Gregory Santiago

In CompuCredit Corp. v. Greenwood, the U.S. Supreme Court held that the Credit Repair Organization Act (CROA) does not preclude enforcement of binding arbitration agreements contained in contracts of credit repair organizations.  Justice Scalia wrote the majority opinion for six members of the court, Justice Sotomayor and Justice Kagan filed a joint concurring opinion, and Justice Ginsburg wrote the dissent.

Greenwood and other consumers brought a class action suit in the United States District Court for the Northern District of California against CompuCredit Corp. alleging violations of CROA when CompuCredit issued subprime credit cards to Greenwood and other class members.  In response to the suit, CompuCredit filed a motion to compel arbitration pursuant to the binding arbitration clause contained in their credit cards’ terms of service.  The District Court denied the motion on the grounds that CROA granted consumers a right to bring an initial legal action in a court of law for violations of CROA that could not be waived by a binding arbitration clause.  The Ninth Circuit U.S. Court of Appeals, and Justice Ginsburg in her dissent, agreed with the District Court.

The Supreme Court first noted that the Federal Arbitration Act reflects a liberal federal policy favoring arbitration and that outside a congressional command to the contrary, courts should enforce the terms of an arbitration agreement.[1]  The Court then found that CROA contains no such command.[2]  The Court rejected the idea that a requirement in CROA for credit repair organizations to include a disclosure statement that says consumers have “a right to sue” was a congressional command for consumers of credit repair organizations to always have a right to bring an initial legal action in a court of law.[3]  The Court found that the disclosure statement provision only created a right for consumers to receive the disclosure statement, and that the disclosure statement itself stated rights that were articulated elsewhere in law.[4]  From the majority’s perspective, the purpose of the disclosure statement was to state in layman’s terms the rights of consumers, even if the terms are imprecise.[5]

The Court also rejected the argument that the use of the term “court” in the civil liabilities provision of CROA created a right to bring action in a court of law.  The majority noted that there have been several instances where the Supreme Court has found an arbitration clause to be valid when a statute uses such phrases as “court” or “court of competent jurisdiction.”[6]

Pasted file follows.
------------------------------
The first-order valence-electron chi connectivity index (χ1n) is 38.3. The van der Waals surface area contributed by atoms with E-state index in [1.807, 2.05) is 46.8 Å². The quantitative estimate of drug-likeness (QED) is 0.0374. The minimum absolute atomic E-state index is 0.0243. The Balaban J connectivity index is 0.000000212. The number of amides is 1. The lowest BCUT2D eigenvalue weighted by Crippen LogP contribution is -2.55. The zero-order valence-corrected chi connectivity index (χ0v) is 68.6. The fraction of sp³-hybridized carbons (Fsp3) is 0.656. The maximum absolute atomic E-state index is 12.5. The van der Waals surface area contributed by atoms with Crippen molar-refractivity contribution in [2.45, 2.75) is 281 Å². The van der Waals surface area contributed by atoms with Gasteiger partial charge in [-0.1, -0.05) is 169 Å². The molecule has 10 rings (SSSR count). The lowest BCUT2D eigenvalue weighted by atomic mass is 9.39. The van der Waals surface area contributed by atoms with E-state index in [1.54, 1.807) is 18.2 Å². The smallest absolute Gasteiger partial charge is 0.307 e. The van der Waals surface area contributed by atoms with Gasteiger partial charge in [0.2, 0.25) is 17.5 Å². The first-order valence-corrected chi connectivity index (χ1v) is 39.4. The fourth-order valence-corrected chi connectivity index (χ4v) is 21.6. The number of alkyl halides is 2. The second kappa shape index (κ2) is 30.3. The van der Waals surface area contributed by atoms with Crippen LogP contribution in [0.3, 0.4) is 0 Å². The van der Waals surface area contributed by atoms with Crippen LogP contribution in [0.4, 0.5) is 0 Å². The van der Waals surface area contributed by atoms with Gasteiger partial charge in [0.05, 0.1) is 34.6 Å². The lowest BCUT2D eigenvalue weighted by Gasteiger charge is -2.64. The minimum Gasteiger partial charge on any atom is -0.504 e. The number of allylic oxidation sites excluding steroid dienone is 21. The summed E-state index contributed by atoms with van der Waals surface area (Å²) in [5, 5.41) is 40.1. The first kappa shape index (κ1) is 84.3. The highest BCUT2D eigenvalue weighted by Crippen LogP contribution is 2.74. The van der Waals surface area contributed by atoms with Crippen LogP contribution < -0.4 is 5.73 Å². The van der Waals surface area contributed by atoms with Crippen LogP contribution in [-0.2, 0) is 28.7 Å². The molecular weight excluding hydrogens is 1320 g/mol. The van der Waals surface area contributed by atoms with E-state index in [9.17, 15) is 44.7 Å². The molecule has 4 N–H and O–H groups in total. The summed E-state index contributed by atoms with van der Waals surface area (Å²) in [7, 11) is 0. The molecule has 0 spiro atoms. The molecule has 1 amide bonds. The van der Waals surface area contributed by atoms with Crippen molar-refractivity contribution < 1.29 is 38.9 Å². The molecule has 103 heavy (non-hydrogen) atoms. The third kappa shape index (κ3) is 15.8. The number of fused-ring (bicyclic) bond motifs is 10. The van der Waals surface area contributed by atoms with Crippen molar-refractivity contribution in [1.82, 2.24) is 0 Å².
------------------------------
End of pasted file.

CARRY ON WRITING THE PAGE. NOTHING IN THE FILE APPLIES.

The Court’s central decision was its determination that if Congress had intended for CROA to preclude the enforcement of arbitration clauses, Congress would have explicitly stated so.  The Court then cited several examples of explicit congressional discussion of arbitration agreements, including the Commodities Exchange Act.[7]

Therefore, the Supreme Court’s decision has the effect of requiring Congress to write explicit provisions invalidating arbitration agreements if Congress desires an act to overrule the Federal Arbitration Act.  In her concurring opinion, Justice Sotomayor disagreed with the majority’s requirement that a statute must be explicit in references to arbitration agreements and stated that legislative intent can serve to derive the Congressional intent for non-explicit statutes.

In her dissent, Justice Ginsburg agreed with the Ninth Circuit that three provisions of CROA – the disclosure statement declaring that consumers had a right to sue, a provision stating that all rights granted in CROA could not be waived, and the civil liabilities provision’s reference to courts – indicated that Congress intended CROA to nullify binding arbitration clauses of credit repair organizations.

[1] 132 S. Ct. at 669.

[2] Id. at 670.

[3] Id. at 669-70. 

[4] Id. at 670.

[5] CompuCredit Corp. v. Greenwood, 132 S. Ct 665, 671 (2012).

[6] See id. (noting that the Court found in Mitsubishi Motors Corp. v. Soler Chrysler-Plymouth, Inc., 473 U.S. 614 (1985), the Court enforced an arbitration agreement even though a statute made a reference to U.S. district courts).

[7] See id. at 672 (“No predispute arbitration agreement shall be valid or enforceable, if the agreement requires arbitration of a dispute.”) (quoting the Commodities Exchange Act).

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